A daisy chain consisting of multiple devices can be quite cumbersome to control, especially when the only device that needs updating is the last one in the chain. Each device in the chain must be written to, resulting in a slow update rate. It's possible to speed up the chain by bypassing devices using buffers, FETs, and resistors. But this increases the component count, placement cost, and required board space.
A simpler and neater solution uses a single, strategically placed, SOT-23 packaged ADG3233 bypass switch. The switch can bypass one or more devices linked in a chain, thus reducing the number of devices through which the update must propagate. In the example shown in Figure 1, the ADG3233 is used to bypass Device 1 from a chain of three devices. The normal route of flow is as follows (Fig. 1a): Data flows from the data output of Device 0 into pin A1 of the bypass switch, through Device 1 (again through the bypass switch), and onward to Device 2. This action brings data to each device of the daisy chain in turn.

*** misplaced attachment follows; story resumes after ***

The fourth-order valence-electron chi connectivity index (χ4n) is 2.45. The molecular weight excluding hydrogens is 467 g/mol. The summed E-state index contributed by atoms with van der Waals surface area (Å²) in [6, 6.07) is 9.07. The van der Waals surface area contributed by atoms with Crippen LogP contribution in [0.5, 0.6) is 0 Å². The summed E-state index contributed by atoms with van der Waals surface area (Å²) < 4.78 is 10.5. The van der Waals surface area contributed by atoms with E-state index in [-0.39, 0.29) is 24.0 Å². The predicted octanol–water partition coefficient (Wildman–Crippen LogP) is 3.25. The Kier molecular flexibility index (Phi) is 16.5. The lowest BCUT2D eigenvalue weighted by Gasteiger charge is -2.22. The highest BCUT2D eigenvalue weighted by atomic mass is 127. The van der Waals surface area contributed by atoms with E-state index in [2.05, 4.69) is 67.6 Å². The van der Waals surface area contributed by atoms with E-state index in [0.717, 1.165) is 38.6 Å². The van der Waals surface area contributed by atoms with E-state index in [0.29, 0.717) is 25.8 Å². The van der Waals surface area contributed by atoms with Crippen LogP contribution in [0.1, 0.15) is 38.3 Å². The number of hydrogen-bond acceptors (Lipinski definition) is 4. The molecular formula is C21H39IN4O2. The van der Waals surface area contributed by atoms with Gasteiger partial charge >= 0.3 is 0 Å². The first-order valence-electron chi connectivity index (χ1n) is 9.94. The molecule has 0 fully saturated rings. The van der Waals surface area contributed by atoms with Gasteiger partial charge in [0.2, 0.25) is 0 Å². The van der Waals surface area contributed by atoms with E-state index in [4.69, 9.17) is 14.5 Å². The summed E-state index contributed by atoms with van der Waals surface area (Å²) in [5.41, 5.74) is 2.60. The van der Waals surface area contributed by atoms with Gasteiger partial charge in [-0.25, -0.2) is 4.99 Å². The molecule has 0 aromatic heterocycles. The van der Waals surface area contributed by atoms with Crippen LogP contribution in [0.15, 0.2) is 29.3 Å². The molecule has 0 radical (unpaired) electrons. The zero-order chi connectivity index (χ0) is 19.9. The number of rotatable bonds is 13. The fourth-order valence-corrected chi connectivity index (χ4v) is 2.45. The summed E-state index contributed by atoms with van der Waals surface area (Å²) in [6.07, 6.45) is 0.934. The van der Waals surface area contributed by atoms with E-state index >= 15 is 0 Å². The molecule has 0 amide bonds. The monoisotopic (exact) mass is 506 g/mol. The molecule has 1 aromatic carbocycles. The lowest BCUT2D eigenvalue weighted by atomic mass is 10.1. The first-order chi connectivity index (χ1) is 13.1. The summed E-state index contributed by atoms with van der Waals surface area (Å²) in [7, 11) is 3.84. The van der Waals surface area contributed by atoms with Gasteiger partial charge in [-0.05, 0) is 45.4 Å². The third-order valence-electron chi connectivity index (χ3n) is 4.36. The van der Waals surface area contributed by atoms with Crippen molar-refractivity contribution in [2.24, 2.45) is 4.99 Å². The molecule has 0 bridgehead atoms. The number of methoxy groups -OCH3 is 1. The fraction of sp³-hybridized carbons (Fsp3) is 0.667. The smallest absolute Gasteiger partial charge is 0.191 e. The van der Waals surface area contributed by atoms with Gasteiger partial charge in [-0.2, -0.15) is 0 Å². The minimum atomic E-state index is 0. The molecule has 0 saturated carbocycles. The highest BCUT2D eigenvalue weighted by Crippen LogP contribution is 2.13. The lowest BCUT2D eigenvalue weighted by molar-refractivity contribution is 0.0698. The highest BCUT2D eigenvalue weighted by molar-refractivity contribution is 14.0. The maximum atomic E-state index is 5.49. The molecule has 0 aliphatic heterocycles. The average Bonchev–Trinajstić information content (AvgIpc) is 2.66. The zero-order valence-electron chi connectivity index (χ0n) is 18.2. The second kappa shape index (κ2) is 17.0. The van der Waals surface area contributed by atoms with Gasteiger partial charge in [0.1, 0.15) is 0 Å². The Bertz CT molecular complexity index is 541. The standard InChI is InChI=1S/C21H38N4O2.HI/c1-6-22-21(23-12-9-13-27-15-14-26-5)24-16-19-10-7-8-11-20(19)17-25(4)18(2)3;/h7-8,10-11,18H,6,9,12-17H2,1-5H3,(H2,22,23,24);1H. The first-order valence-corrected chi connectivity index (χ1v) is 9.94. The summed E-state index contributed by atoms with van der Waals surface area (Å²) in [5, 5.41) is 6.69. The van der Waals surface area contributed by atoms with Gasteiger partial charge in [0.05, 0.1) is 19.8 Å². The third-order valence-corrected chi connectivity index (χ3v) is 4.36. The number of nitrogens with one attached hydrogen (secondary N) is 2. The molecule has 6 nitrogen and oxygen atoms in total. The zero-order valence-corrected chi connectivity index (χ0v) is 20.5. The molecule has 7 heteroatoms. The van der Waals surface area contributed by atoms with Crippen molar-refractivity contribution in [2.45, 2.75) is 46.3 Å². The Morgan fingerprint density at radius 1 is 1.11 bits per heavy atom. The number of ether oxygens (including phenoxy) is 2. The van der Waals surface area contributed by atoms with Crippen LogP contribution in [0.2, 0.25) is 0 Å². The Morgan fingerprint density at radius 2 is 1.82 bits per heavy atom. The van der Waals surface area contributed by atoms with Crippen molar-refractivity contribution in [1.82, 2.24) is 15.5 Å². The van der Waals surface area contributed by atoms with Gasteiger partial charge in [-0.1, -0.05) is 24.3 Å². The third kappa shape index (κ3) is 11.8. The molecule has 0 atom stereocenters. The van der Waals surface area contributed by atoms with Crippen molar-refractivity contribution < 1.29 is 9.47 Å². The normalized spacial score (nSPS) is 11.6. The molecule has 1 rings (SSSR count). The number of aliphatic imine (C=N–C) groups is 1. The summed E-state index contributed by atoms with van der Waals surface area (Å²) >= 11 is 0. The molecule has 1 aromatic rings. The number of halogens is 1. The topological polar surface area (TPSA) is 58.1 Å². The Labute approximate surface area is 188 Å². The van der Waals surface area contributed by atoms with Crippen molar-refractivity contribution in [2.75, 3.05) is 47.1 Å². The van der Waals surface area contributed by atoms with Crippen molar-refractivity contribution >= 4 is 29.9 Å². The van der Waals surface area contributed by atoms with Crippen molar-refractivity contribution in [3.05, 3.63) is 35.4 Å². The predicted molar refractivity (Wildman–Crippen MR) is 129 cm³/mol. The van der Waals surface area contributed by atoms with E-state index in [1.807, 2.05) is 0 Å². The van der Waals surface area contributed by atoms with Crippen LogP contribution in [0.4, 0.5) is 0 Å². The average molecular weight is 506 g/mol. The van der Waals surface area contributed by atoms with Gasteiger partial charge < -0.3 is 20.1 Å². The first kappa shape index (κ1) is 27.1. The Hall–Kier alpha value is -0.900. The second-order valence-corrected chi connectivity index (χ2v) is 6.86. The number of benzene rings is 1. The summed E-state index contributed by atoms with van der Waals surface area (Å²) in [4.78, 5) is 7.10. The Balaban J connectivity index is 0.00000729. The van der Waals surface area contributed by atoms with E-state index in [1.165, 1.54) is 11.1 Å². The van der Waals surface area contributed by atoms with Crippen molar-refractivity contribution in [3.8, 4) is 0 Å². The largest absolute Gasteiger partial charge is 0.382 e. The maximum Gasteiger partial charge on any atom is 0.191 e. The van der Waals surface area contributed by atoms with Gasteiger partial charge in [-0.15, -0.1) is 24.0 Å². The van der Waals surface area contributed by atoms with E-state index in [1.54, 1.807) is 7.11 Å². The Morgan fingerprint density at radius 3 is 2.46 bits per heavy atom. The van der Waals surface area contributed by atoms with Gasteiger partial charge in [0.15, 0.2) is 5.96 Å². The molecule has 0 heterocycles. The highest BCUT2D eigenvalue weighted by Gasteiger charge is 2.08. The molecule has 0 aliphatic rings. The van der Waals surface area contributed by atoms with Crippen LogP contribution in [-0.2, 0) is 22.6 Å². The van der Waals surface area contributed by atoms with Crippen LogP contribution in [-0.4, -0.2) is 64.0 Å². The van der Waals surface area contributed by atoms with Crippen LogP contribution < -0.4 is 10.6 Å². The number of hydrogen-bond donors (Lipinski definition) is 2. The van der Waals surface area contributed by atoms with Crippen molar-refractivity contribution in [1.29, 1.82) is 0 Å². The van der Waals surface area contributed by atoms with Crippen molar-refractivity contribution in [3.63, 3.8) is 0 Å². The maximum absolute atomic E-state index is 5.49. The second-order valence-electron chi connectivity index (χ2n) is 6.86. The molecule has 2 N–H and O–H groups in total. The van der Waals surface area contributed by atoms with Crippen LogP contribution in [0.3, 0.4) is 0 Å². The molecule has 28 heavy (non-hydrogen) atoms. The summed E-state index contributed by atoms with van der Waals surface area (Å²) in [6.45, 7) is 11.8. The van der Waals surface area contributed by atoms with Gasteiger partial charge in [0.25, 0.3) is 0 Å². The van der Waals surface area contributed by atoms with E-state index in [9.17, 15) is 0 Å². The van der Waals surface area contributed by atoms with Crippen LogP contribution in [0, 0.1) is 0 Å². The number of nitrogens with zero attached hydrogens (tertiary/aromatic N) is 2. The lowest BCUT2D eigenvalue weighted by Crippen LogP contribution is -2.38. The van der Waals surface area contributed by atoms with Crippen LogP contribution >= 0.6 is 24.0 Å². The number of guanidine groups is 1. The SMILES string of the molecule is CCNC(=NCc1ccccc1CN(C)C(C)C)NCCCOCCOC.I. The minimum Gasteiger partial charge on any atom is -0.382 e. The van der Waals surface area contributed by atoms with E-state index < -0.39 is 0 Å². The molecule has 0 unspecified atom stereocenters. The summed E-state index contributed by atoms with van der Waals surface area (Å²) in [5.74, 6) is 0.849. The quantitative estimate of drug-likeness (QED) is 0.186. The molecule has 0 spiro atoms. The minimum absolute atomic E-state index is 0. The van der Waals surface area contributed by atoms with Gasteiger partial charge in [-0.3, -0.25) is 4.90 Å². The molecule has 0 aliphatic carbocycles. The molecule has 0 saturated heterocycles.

To switch out one device, or one block of devices, the enable line, —EN, is pulled low, enabling the bypass function. Figure 1b shows how Device 1 is eliminated from the data path.
Similarly, this type of device can be used to bypass devices in a JTAG chain (Fig. 2). In the event of a device's failure, the bypass switch can switch the faulty device out of the chain and let testing continue on the other devices.
In addition to its bypass function, the ADG3233 can provide digital level translation between devices operating from different supplies. Figure 1 shows the devices operating from supplies VCC0, VCC1, and VCC2. Because the bypass switch operates from two supply voltages, it allows level translation from low voltages to high voltages—and vice versa. The signal path is unidirectional, with data flowing from A to Y. Supply voltages can range from 1.65 to 3.6 V.
Note that the A1 and —EN inputs can accept inputs from any logic level between 1.65 and 3.6 V and can thus be driven from a device operating from a voltage anywhere in that range. The A2 logic input can accept logic levels that are dependent on the VCC1 voltage level. Output levels from the ADG3233 are between the supply rails VCC1 and VCC2, ensuring that both Device 1 and Device 2 can accept the data written to them.